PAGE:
Canada will be looking to capitalize on the momentum generated from hosting the 2015 FIFA Women’s World Cup, when it reached the quarterfinals, before dropping a 2-1 decision to England. It has qualified for the last two editions of the Olympic Women’s Football Tournament, defeating France in the 2012 bronze-medal match, 1-0, thanks to a stoppage-time goal by Diana Matheson.
The Canadians have the second most wins in CWOQ history (11) and have finished as runner-up twice, falling to the United States in the final on both occasions – 2008: 1-1 draw (5-6 pens); 2012: 0-4 loss.
Head coach John Herdman has an experienced squad fortified by youth with plenty of national team experience. No player better exemplifies his player development policy than midfielder Jessie Fleming.
The 17-year-old is one of the world’s brightest young talents. Her meteoric rise was ignited two years ago, when she led Canada to a runner-up finish in the 2013 CONCACAF Under-17 Women’s Championship, garnering Golden Ball honors as the tournament’s best player. Since then, Fleming has played in the 2014 FIFA U-17 Women’s World Cup (4 games, 1 goal), the 2014 FIFA U-20 Women’s World Cup (3 games, 0 goals) and the 2015 FIFA Women’s World Cup (2 games, 0 goals).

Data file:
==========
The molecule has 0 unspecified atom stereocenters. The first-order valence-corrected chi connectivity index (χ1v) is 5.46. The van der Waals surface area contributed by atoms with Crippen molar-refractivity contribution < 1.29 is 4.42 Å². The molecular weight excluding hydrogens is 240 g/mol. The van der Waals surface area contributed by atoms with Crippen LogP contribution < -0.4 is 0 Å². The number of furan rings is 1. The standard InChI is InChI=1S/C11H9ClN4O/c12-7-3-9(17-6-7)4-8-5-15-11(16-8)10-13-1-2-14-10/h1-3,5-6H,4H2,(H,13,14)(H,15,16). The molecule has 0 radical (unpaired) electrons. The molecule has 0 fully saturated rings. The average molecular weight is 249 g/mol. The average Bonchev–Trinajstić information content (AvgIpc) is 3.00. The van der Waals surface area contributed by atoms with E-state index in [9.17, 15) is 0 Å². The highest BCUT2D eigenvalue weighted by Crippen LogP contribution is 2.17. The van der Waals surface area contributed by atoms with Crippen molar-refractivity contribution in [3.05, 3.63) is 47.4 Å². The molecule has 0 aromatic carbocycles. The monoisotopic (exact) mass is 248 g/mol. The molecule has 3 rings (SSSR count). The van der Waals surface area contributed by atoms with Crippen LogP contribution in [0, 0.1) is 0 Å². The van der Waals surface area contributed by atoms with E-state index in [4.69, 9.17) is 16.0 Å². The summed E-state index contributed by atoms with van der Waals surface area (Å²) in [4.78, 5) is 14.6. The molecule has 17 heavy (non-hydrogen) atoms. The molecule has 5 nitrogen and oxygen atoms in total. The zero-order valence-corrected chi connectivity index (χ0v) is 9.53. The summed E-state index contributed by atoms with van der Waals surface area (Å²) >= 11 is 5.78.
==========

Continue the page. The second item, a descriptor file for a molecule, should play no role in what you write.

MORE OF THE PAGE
Fleming, though, isn’t the only star in the Canadian galaxy. Others to keep an eye on include a pair of 18-year-olds: defender Sura Yekka, midfielder Sarah Kinzner.
Veteran standouts expected to return include: forward Christine Sinclair (15 career CWOQ goals), midfielder Sophie Schmidt (137 caps, 16 goals) and forward Melissa Tancredi (9 Olympic Women’s Football Tournament games, 5 goals).